Consider the turmoil many have experienced since the recession began in December 2007. It's not just those who lost their jobs, but also those who remained. There have been two years of terminations, pay cuts, longer hours, unpaid vacations and underwater options.
For recent hires, this was not what they expected. For long-tenured employees, the soul of their beloved company seemed lost. Either way, employees had little choice but to accept whatever perceived abuses the company threw at them.
Fortunately, the economy has started to recover. The question now, is, "When the economy improves, will anybody stay?" A recent Deloitte newsletter asserts that high performer turnover is common as an economy begins to recover. Deloitte is forecasting a "resume tsunami" in 2010. Ron Porter, a partner at CT Partners in New York, is seeing its first signs: "Corporate loyalty has been significantly weakened. Top employees are returning recruiter calls more than in the past."
Challenger Gray & Christmas, a premier outplacement firm, closely monitors turnover. In a recent newsletter, it stated, "... it can be assured that the first inkling of a job market turnaround will probably bring a rapid surge in turnover at organizations throughout the country." John Reyes, Challenger Gray's general manager in New York said, "The pattern is clear. Companies coming out of a recession experience a large increase in high-performer turnover. This recession was deeper and longer than any in the recent past and is expected to produce similar increases in turnover."
Reducing Your Risk
For many companies their greatest assets walk out the door every night with the hope that they will return the following day. Theft of corporate assets may be frightening, but loss of human assets can be far more damaging to company value. Here's how to reduce that risk.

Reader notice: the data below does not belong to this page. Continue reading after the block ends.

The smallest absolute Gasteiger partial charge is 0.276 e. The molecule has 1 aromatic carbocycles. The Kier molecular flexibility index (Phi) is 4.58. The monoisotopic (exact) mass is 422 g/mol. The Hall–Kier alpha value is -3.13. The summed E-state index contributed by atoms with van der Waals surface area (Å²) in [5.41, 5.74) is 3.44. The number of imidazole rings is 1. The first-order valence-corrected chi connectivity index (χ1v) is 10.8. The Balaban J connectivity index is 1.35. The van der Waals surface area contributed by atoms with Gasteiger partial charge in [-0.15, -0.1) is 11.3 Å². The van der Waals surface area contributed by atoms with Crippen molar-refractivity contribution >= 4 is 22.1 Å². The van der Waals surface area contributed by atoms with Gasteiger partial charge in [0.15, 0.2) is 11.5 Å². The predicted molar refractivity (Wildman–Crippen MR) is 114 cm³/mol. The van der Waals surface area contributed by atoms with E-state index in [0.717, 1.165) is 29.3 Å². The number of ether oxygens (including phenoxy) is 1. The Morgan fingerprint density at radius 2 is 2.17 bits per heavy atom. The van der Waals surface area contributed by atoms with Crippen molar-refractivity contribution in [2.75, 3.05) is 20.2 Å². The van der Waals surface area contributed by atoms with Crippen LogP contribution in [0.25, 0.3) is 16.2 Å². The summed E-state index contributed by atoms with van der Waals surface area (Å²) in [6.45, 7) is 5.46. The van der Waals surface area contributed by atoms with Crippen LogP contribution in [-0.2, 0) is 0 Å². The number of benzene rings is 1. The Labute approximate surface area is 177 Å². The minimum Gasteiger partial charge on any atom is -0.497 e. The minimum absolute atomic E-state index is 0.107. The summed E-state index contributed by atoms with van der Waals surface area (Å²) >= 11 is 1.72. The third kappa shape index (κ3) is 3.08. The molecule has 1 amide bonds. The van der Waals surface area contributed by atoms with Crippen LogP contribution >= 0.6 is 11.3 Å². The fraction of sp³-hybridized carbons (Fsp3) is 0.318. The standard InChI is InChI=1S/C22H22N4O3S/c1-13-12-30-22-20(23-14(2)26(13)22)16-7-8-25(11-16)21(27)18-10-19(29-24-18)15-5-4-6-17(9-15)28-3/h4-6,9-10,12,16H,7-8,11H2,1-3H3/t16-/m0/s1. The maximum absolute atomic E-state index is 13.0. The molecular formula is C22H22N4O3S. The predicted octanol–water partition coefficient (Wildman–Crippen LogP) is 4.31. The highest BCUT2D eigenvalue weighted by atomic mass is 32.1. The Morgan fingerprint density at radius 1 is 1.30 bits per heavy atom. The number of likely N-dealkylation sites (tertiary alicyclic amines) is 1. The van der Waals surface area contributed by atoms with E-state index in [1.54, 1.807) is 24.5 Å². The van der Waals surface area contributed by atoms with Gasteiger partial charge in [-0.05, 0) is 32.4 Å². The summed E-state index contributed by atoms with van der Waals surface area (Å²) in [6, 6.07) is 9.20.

First, identify the turnover risks. Determining where turnover will hit is not at all difficult. Observant individuals will be able to predict, with a high degree of certainty, which employees will stay and which will go. In most cases, managers, colleagues or HR professionals will notice cries for help well before the resignation.
For a more systematic approach, identify high performers and talk to them to find out their belief that employees are considered a valued asset, confidence in senior leadership, satisfaction with their jobs, satisfaction with their supervisor, pride in the company and confidence in future personal growth.
Second, build risk-mitigation plans. Create talent pools for key positions. For example, find out how many product managers you have, where they live and what how well they perform their job. Draw from these pools to backfill product managers who leave. Succession plans make sense for senior executives. Talent pools are more appropriate for those in key positions.
Third, strengthen staffing and training capabilities. For many companies, staffing and training departments have lost muscle through budget cut and staff terminations. Rather than rebuild these organizations, consider outsourcing and maintain flexibility for the rollercoaster economy ahead. Make contingency plans for various recovery scenarios. And design learning paths now. Learning paths are week-by-week prescriptive plans for systematically growing employee capabilities from new hire to full productivity.
Fourth, Renew relationships. Re-energizing your workforce may require a "new deal" - a renewed employer-employee agreement. This may be an opportune time for reestablishing what it means to work at the company.